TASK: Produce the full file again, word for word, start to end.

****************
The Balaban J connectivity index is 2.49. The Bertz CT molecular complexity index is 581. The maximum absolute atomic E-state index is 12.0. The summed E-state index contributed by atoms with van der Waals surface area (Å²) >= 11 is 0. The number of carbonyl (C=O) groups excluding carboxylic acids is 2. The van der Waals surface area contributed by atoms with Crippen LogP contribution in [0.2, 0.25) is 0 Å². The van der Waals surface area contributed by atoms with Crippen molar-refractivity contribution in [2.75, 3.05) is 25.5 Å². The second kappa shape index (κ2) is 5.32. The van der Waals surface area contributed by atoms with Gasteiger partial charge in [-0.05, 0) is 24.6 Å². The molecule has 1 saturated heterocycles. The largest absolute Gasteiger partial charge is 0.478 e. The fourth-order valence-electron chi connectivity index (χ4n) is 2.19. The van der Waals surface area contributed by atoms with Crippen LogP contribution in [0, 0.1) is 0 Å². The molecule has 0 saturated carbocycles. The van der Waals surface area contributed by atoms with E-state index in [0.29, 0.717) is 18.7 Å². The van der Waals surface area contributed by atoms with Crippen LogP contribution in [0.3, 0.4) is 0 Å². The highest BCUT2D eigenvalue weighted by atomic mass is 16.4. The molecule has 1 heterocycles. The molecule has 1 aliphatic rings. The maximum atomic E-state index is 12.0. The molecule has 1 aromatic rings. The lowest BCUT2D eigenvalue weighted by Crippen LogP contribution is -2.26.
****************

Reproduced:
The Balaban J connectivity index is 2.49. The Bertz CT molecular complexity index is 581. The maximum absolute atomic E-state index is 12.0. The summed E-state index contributed by atoms with van der Waals surface area (Å²) >= 11 is 0. The number of carbonyl (C=O) groups excluding carboxylic acids is 2. The van der Waals surface area contributed by atoms with Crippen LogP contribution in [0.2, 0.25) is 0 Å². The van der Waals surface area contributed by atoms with Crippen molar-refractivity contribution in [2.75, 3.05) is 25.5 Å². The second kappa shape index (κ2) is 5.32. The van der Waals surface area contributed by atoms with Gasteiger partial charge in [-0.05, 0) is 24.6 Å². The molecule has 1 saturated heterocycles. The largest absolute Gasteiger partial charge is 0.478 e. The fourth-order valence-electron chi connectivity index (χ4n) is 2.19. The van der Waals surface area contributed by atoms with Crippen LogP contribution in [0, 0.1) is 0 Å². The molecule has 0 saturated carbocycles. The van der Waals surface area contributed by atoms with E-state index in [0.29, 0.717) is 18.7 Å². The van der Waals surface area contributed by atoms with Crippen LogP contribution in [0.3, 0.4) is 0 Å². The highest BCUT2D eigenvalue weighted by atomic mass is 16.4. The molecule has 1 heterocycles. The molecule has 1 aliphatic rings. The maximum atomic E-state index is 12.0. The molecule has 1 aromatic rings. The lowest BCUT2D eigenvalue weighted by Crippen LogP contribution is -2.26.